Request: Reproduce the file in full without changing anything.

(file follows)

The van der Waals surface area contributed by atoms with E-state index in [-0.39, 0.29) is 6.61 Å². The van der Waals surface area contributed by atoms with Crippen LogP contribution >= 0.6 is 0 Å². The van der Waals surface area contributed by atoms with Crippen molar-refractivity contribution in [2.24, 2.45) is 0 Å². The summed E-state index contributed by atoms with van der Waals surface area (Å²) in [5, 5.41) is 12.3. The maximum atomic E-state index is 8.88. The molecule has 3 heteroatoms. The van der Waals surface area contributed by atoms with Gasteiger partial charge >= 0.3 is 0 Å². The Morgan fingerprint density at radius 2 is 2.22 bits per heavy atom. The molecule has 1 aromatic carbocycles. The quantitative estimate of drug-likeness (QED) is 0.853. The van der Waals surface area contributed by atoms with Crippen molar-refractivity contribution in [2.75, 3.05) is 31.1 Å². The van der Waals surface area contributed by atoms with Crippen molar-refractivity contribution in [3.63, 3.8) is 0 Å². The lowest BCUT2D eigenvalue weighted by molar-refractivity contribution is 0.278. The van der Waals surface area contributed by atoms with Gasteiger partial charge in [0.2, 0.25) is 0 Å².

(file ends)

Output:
The van der Waals surface area contributed by atoms with E-state index in [-0.39, 0.29) is 6.61 Å². The van der Waals surface area contributed by atoms with Crippen LogP contribution >= 0.6 is 0 Å². The van der Waals surface area contributed by atoms with Crippen molar-refractivity contribution in [2.24, 2.45) is 0 Å². The summed E-state index contributed by atoms with van der Waals surface area (Å²) in [5, 5.41) is 12.3. The maximum atomic E-state index is 8.88. The molecule has 3 heteroatoms. The van der Waals surface area contributed by atoms with Gasteiger partial charge >= 0.3 is 0 Å². The Morgan fingerprint density at radius 2 is 2.22 bits per heavy atom. The molecule has 1 aromatic carbocycles. The quantitative estimate of drug-likeness (QED) is 0.853. The van der Waals surface area contributed by atoms with Crippen molar-refractivity contribution in [2.75, 3.05) is 31.1 Å². The van der Waals surface area contributed by atoms with Crippen molar-refractivity contribution in [3.63, 3.8) is 0 Å². The lowest BCUT2D eigenvalue weighted by molar-refractivity contribution is 0.278. The van der Waals surface area contributed by atoms with Gasteiger partial charge in [0.2, 0.25) is 0 Å².